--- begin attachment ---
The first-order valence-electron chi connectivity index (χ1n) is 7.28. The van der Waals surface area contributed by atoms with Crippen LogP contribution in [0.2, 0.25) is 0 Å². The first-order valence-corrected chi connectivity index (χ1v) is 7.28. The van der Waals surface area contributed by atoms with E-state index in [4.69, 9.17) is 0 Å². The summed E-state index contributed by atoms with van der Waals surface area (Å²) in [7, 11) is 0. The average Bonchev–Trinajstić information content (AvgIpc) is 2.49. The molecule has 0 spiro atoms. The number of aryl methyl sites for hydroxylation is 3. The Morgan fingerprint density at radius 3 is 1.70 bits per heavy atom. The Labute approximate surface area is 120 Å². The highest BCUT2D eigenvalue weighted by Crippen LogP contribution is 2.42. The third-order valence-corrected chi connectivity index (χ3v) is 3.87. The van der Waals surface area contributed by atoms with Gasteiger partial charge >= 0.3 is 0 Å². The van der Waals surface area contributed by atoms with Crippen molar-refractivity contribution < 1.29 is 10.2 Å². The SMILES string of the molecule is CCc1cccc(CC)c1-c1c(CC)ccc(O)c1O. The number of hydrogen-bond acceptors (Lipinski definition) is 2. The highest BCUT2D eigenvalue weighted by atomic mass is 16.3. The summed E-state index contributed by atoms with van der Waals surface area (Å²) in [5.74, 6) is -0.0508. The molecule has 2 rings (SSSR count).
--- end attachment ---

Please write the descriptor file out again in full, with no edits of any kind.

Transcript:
The first-order valence-electron chi connectivity index (χ1n) is 7.28. The van der Waals surface area contributed by atoms with Crippen LogP contribution in [0.2, 0.25) is 0 Å². The first-order valence-corrected chi connectivity index (χ1v) is 7.28. The van der Waals surface area contributed by atoms with E-state index in [4.69, 9.17) is 0 Å². The summed E-state index contributed by atoms with van der Waals surface area (Å²) in [7, 11) is 0. The average Bonchev–Trinajstić information content (AvgIpc) is 2.49. The molecule has 0 spiro atoms. The number of aryl methyl sites for hydroxylation is 3. The Morgan fingerprint density at radius 3 is 1.70 bits per heavy atom. The Labute approximate surface area is 120 Å². The highest BCUT2D eigenvalue weighted by Crippen LogP contribution is 2.42. The third-order valence-corrected chi connectivity index (χ3v) is 3.87. The van der Waals surface area contributed by atoms with Gasteiger partial charge >= 0.3 is 0 Å². The van der Waals surface area contributed by atoms with Crippen molar-refractivity contribution < 1.29 is 10.2 Å². The SMILES string of the molecule is CCc1cccc(CC)c1-c1c(CC)ccc(O)c1O. The number of hydrogen-bond acceptors (Lipinski definition) is 2. The highest BCUT2D eigenvalue weighted by atomic mass is 16.3. The summed E-state index contributed by atoms with van der Waals surface area (Å²) in [5.74, 6) is -0.0508. The molecule has 2 rings (SSSR count).